A Retrospective Study on Anthropometrical, Physical Fitness, and Motor Coordination Characteristics That Influence Dropout, Contract Status, and First-Team Playing Time in High-Level Soccer Players Aged Eight to Eighteen Years

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Abstract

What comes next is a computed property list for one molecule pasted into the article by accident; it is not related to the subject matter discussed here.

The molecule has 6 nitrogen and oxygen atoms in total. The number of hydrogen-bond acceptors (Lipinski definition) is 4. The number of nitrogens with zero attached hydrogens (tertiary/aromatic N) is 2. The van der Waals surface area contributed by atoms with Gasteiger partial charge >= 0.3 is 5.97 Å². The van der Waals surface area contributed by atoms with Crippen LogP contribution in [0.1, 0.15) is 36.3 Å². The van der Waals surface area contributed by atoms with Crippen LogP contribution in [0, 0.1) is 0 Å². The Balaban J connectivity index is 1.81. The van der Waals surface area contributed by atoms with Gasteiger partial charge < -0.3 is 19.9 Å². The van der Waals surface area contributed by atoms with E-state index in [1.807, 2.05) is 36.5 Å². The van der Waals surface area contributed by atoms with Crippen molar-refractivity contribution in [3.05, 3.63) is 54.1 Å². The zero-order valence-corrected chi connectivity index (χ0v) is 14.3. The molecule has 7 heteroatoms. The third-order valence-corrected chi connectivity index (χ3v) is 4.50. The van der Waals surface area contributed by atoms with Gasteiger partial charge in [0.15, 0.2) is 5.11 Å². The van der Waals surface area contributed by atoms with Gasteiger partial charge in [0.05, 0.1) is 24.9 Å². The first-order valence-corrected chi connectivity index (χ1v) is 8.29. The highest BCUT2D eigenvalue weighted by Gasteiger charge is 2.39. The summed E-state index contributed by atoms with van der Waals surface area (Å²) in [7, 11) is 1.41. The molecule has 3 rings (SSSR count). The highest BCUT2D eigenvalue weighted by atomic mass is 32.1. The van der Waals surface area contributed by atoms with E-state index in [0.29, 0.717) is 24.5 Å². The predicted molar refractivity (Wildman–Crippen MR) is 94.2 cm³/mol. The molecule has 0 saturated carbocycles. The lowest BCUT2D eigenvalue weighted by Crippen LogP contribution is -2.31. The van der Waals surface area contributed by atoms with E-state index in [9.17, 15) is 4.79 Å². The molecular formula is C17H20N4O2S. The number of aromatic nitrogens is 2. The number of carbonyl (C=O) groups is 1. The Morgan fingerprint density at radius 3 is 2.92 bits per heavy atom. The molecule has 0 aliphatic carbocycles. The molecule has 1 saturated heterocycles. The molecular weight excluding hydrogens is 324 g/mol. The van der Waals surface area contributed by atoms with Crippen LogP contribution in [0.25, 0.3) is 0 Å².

Deprez, DN, Fransen, J, Lenoir, M, Philippaerts, RM, and Vaeyens, R. A retrospective study on anthropometrical, physical fitness, and motor coordination characteristics that influence dropout, contract status, and first-team playing time in high-level soccer players aged eight to eighteen years. J Strength Cond Res 29(6): 1692–1704, 2015—The goal of this article was twofold, and a 2-study approach was conducted. The first study aimed to expose the anthropometrical, physical performance, and motor coordination characteristics that influence dropout from a high-level soccer training program in players aged 8–16 years. The mixed-longitudinal sample included 388 Belgian youth soccer players who were assigned to either a “club group” or a “dropout group.” In the second study, cross-sectional data of anthropometry, physical performance, and motor coordination were retrospectively explored to investigate which characteristics influence future contract status (contract vs. no contract group) and first-team playing time for 72 high-level youth soccer players (mean age = 16.2 years). Generally, club players outperformed their dropout peers for motor coordination, soccer-specific aerobic endurance, and speed. Anthropometry and estimated maturity status did not discriminate between club and dropout players. Contract players jumped further (p = 0.011) and had faster times for a 5-m sprint (p = 0.041) than no contract players. The following prediction equation explains 16.7% of the variance in future playing minutes in adolescent youth male soccer players: −2,869.3 + 14.6 × standing broad jump. Practitioners should include the evaluation of motor coordination, aerobic endurance, and speed performances to distinguish high-level soccer players further succeeding a talent development program and future dropout players, between 8 and 16 years. From the age of 16 years, measures of explosivity are supportive when selecting players into a future professional soccer career.

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